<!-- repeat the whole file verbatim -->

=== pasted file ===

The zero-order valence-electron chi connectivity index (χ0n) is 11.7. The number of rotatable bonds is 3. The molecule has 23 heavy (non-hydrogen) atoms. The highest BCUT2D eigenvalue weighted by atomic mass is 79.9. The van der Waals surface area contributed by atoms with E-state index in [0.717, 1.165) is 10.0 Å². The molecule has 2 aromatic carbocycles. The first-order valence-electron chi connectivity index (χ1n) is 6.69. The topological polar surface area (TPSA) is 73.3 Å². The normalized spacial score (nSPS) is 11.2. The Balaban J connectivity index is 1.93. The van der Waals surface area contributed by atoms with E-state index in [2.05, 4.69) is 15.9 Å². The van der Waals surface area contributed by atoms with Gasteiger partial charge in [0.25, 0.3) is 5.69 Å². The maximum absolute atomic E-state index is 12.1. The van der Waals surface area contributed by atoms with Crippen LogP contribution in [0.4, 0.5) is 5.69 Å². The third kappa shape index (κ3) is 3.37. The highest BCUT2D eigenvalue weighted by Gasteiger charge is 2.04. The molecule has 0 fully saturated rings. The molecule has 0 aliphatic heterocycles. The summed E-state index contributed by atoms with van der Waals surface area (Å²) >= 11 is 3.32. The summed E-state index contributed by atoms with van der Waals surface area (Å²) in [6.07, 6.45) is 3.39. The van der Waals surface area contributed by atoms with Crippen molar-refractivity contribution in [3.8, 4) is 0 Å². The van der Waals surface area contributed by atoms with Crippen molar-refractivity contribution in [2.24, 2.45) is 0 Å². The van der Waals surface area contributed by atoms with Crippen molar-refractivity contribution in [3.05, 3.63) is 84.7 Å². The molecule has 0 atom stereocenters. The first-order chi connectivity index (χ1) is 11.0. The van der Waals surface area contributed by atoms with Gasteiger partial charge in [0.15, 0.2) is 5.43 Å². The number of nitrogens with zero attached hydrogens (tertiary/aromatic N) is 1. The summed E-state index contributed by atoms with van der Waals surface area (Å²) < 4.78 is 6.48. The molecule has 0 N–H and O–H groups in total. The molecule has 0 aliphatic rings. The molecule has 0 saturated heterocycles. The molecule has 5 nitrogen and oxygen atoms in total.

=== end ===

The zero-order valence-electron chi connectivity index (χ0n) is 11.7. The number of rotatable bonds is 3. The molecule has 23 heavy (non-hydrogen) atoms. The highest BCUT2D eigenvalue weighted by atomic mass is 79.9. The van der Waals surface area contributed by atoms with E-state index in [0.717, 1.165) is 10.0 Å². The molecule has 2 aromatic carbocycles. The first-order valence-electron chi connectivity index (χ1n) is 6.69. The topological polar surface area (TPSA) is 73.3 Å². The normalized spacial score (nSPS) is 11.2. The Balaban J connectivity index is 1.93. The van der Waals surface area contributed by atoms with E-state index in [2.05, 4.69) is 15.9 Å². The van der Waals surface area contributed by atoms with Gasteiger partial charge in [0.25, 0.3) is 5.69 Å². The maximum absolute atomic E-state index is 12.1. The van der Waals surface area contributed by atoms with Crippen LogP contribution in [0.4, 0.5) is 5.69 Å². The third kappa shape index (κ3) is 3.37. The highest BCUT2D eigenvalue weighted by Gasteiger charge is 2.04. The molecule has 0 fully saturated rings. The molecule has 0 aliphatic heterocycles. The summed E-state index contributed by atoms with van der Waals surface area (Å²) >= 11 is 3.32. The summed E-state index contributed by atoms with van der Waals surface area (Å²) in [6.07, 6.45) is 3.39. The van der Waals surface area contributed by atoms with Crippen molar-refractivity contribution in [3.8, 4) is 0 Å². The van der Waals surface area contributed by atoms with Crippen molar-refractivity contribution in [2.24, 2.45) is 0 Å². The van der Waals surface area contributed by atoms with Crippen molar-refractivity contribution in [3.05, 3.63) is 84.7 Å². The molecule has 0 atom stereocenters. The first-order chi connectivity index (χ1) is 11.0. The van der Waals surface area contributed by atoms with Gasteiger partial charge in [0.15, 0.2) is 5.43 Å². The number of nitrogens with zero attached hydrogens (tertiary/aromatic N) is 1. The summed E-state index contributed by atoms with van der Waals surface area (Å²) < 4.78 is 6.48. The molecule has 0 N–H and O–H groups in total. The molecule has 0 aliphatic rings. The molecule has 0 saturated heterocycles. The molecule has 5 nitrogen and oxygen atoms in total.